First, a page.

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CDC Confirms First Case of EV-D68 in Rhode Island Adult

The Rhode Island Department of Health today received confirmation from the Centers for Disease Control and Prevention (CDC) of a confirmed case of enterovirus D68 infection (EV-D68) involving an adult. The adult, who was recently hospitalized, has since improved and been discharged.

This confirmed case of EV-D68 was part of a batch of specimens sent to the CDC on September 15. There have been no deaths in Rhode Island or in the United States associated with EV-D68. The Rhode Island Department of Health announced last week that EV-D68 was most likely already in Rhode Island and issued the following precautions:

The Rhode Island Department of Health (HEALTH) advises all parents and healthcare providers to be aware of symptoms of respiratory illness caused by Enterovirus D68 (EV-D68) and to promote good hand hygiene to protect against EV-D68, as well as other seasonal illnesses such as influenza (flu).

Mild symptoms may include fever, runny nose, sneezing, cough, and body and muscle aches. Patients who are very ill with EV-D68 have difficulty breathing, and may or may not have fever or wheezing. Many children with severe illness have had asthma or wheezing in the past. Parents whose children are sick with a cold and have difficulty breathing, or see symptoms getting worse, should contact their healthcare provider right away. Parents with children who have asthma should have a care plan in place with their healthcare provider to follow in the event of any illness.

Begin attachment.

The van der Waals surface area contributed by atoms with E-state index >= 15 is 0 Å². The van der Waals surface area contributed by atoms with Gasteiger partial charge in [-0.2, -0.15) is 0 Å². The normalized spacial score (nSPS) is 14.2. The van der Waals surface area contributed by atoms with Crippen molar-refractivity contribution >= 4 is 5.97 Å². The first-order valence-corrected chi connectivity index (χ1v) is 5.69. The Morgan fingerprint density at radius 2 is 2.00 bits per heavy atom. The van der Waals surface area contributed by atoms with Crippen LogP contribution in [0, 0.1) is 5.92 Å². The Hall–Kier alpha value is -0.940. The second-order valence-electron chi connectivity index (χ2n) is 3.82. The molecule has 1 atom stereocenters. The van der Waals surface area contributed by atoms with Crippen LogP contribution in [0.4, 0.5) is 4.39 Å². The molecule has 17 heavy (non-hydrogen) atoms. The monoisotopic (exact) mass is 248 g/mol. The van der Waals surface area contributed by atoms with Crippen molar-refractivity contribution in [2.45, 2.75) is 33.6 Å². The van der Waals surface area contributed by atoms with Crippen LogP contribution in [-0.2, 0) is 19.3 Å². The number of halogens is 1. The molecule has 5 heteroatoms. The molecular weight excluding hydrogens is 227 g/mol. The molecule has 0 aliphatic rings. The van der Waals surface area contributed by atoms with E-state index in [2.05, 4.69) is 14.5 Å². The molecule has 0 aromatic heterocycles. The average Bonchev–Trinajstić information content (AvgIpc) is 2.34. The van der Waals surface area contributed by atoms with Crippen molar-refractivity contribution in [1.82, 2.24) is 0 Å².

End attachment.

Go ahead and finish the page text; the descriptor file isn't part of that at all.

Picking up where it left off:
To stop the spread of enteroviruses and other seasonal illness such as flu, everyone should:

Wash hands often with soap and water for 20 seconds, especially after using the bathroom, changing diapers, coughing or sneezing, and before eating or preparing food. Avoid touching eyes, nose and mouth with unwashed hands. Avoid kissing or hugging people who are sick, or when sick. Avoid sharing dishes or eating utensils with people who are sick, or when sick. Disinfect frequently touched surfaces, such as toys and doorknobs, especially if someone is sick. Cover your cough; Cough into elbows—not hands. Discard used tissues right away.

Enteroviruses are transmitted through close contact with an infected person, or by touching objects or surfaces that are contaminated with the virus and then touching the mouth, nose, or eyes. In the United States, people are more likely to get infected with enteroviruses in the summer and fall, and EV-D68 infections are likely to decline later in the fall. There is no vaccine or specific antiviral medication for enterovirus infections. Other viruses besides EV-D68 can cause respiratory illness and are also circulating this time of year. In the event of illness, parents, caregivers, and others should follow their healthcare provider's recommendations for treatment and care.

For more information, visit the CDC website.

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